A Latino Democratic presidential nominee would’ve represented a forceful repudiation of President Donald Trump. More specifically, at a moment when the Trump administration continues its bigoted assault on both immigrant and US-born Latinos, Castro illuminated the importance of speaking in the first person, rather than being spoken for, on certain issues.
With vigor, the former mayor of San Antonio, Texas, scraped to reclaim a kind of authorship from a would-be authoritarian who has spent years demonizing Latinos (among others) in the American narrative — making sure that they know their place.
Now, Castro’s exit seems to confirm the opposite: that maybe America hasn’t come as far as some want to assume it has.
Or as Castro put it on Thursday: “I’ve determined that it simply isn’t our time.”
Which can be a hard pill to swallow. In a manner distinct from his peers, Castro, the grandson of a Mexican immigrant, embodied the notion of hard-fought belonging.
As the Democratic Party embraces its ballooning racial and ethnic diversity — an observable trend over the past two decades, according to the Pew Research Center
— Castro’s candidacy felt like a natural response to that growth. Here was someone who sought to use his identity as a means of prodding anyone who’d listen to think more truthfully about the many forms of marginalization in a country that still has its work cut out for it.
“What about Eric Garner and Tamir Rice and Laquan McDonald and Sandra Bland and Pamela Turner and Antonio Arce?” Castro asked during the June Democratic debate
. “I’m proud that I’m the only candidate so far that has put forward legislation that would reform our policing system in America and make sure that no matter what the color of your skin is, that you’re treated the same, including Latinos, who are mistreated, too, oftentimes by police.”
The only Latino candidate in an increasingly monochromatic field
, Castro was, in important ways, a progressive bellwether, having run on a platform that pushed his rivals
on a variety of issues, including immigration.
For instance, during the June debate, Castro pointedly challenged fellow Texan Beto O’Rourke on the topic of decriminalizing border crossings.
“Let’s be very clear: The reason that they are separating these little children from their families is that they are using Section 1325 of that act, which criminalized crossing over the border, to incarcerate the parents and then separate them,” Castro said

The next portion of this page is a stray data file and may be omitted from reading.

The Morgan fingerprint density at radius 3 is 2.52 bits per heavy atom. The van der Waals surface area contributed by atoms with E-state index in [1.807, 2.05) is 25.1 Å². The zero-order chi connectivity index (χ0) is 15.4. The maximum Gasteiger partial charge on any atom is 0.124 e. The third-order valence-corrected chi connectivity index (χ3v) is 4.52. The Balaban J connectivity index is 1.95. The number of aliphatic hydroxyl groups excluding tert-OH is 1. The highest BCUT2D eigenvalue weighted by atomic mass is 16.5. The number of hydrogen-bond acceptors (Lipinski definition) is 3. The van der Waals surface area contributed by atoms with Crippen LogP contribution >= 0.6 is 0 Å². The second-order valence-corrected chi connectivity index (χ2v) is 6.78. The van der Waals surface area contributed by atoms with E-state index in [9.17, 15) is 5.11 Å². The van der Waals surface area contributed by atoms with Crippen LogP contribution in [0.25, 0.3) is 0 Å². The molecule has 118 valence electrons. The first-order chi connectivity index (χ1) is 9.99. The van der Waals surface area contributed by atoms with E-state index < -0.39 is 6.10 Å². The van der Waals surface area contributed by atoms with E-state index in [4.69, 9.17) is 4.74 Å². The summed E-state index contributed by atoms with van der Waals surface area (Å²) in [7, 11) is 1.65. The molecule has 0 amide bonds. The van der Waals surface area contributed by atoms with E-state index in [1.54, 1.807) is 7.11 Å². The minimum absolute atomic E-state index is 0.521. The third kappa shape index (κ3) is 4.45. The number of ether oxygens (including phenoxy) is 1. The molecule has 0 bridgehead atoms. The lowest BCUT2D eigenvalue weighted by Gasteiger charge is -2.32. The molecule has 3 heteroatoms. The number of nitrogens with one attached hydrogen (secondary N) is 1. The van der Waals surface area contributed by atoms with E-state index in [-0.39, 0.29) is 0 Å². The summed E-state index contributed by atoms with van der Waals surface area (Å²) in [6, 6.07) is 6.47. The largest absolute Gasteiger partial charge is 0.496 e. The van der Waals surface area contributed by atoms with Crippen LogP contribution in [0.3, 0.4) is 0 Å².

, referring to the government’s use of Section 1325 of the Immigration and Nationality Act
. “Some of us on this stage have called to end that section, to terminate it. Some, like Congressman O’Rourke, have not.”
It didn’t take long for Castro’s position to become a sort of magnet, pulling other Democratic candidates toward emulating it in their own policy plans.
And yet, with Castro, it was always about more than how he routinely kept one jump ahead of everyone else. It was about the radical, timely possibility reflected in his campaign.
The June Democratic debate was notable not just thanks to the sparring match between Castro and O’Rourke, but because some of the candidates — the two aforementioned Texans plus New Jersey Sen. Cory Booker — attempted to speak Spanish.
Sure, their efforts were, on the whole, somewhat cringe worthy. (Castro has been candid about the fact that he doesn’t speak Spanish fluently.) But as Slate’s Lili Loofbourow wrote
: “Staking out room for Spanish in these debates might not be quite the hilarious cosmetic affectation it’s been treated as; conservative displeasure suggests it’s a live issue in the ongoing battles over what belongs in our public sphere.”
But Castro did create room — a small room that was in its own way remarkably big.
“I’m so proud of everything we’ve accomplished together. I’m going to keep fighting for an America where everyone counts,” Castro tweeted on Thursday
, along with a nearly four-minute video. He then added, true to the bold spirit of his campaign, what felt more like a dare than a simple wish: “I hope you’ll join me in that fight.”